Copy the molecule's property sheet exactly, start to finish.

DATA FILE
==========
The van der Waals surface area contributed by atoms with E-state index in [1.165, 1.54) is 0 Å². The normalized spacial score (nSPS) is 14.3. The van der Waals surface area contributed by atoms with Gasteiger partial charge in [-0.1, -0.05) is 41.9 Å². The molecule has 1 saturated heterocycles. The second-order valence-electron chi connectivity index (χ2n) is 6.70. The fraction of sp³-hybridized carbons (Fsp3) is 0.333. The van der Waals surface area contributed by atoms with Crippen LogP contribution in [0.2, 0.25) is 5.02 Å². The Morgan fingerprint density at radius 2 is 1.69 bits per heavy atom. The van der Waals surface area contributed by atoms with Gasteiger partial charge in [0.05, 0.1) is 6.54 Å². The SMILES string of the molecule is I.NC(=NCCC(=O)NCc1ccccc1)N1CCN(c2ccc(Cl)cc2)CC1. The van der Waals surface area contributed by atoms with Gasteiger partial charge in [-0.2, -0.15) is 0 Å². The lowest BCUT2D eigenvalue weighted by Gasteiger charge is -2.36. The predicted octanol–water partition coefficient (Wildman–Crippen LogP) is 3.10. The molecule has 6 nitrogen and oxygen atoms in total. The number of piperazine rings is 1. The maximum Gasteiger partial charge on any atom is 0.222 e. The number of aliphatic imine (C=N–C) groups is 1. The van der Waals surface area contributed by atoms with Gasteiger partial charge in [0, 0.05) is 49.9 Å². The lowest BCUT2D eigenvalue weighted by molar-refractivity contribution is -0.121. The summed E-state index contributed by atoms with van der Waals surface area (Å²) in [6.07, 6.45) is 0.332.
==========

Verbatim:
The van der Waals surface area contributed by atoms with E-state index in [1.165, 1.54) is 0 Å². The normalized spacial score (nSPS) is 14.3. The van der Waals surface area contributed by atoms with Gasteiger partial charge in [-0.1, -0.05) is 41.9 Å². The molecule has 1 saturated heterocycles. The second-order valence-electron chi connectivity index (χ2n) is 6.70. The fraction of sp³-hybridized carbons (Fsp3) is 0.333. The van der Waals surface area contributed by atoms with Crippen LogP contribution in [0.2, 0.25) is 5.02 Å². The Morgan fingerprint density at radius 2 is 1.69 bits per heavy atom. The van der Waals surface area contributed by atoms with Gasteiger partial charge in [0.05, 0.1) is 6.54 Å². The SMILES string of the molecule is I.NC(=NCCC(=O)NCc1ccccc1)N1CCN(c2ccc(Cl)cc2)CC1. The van der Waals surface area contributed by atoms with Gasteiger partial charge in [-0.2, -0.15) is 0 Å². The lowest BCUT2D eigenvalue weighted by Gasteiger charge is -2.36. The predicted octanol–water partition coefficient (Wildman–Crippen LogP) is 3.10. The molecule has 6 nitrogen and oxygen atoms in total. The number of piperazine rings is 1. The maximum Gasteiger partial charge on any atom is 0.222 e. The number of aliphatic imine (C=N–C) groups is 1. The van der Waals surface area contributed by atoms with Gasteiger partial charge in [0, 0.05) is 49.9 Å². The lowest BCUT2D eigenvalue weighted by molar-refractivity contribution is -0.121. The summed E-state index contributed by atoms with van der Waals surface area (Å²) in [6.07, 6.45) is 0.332.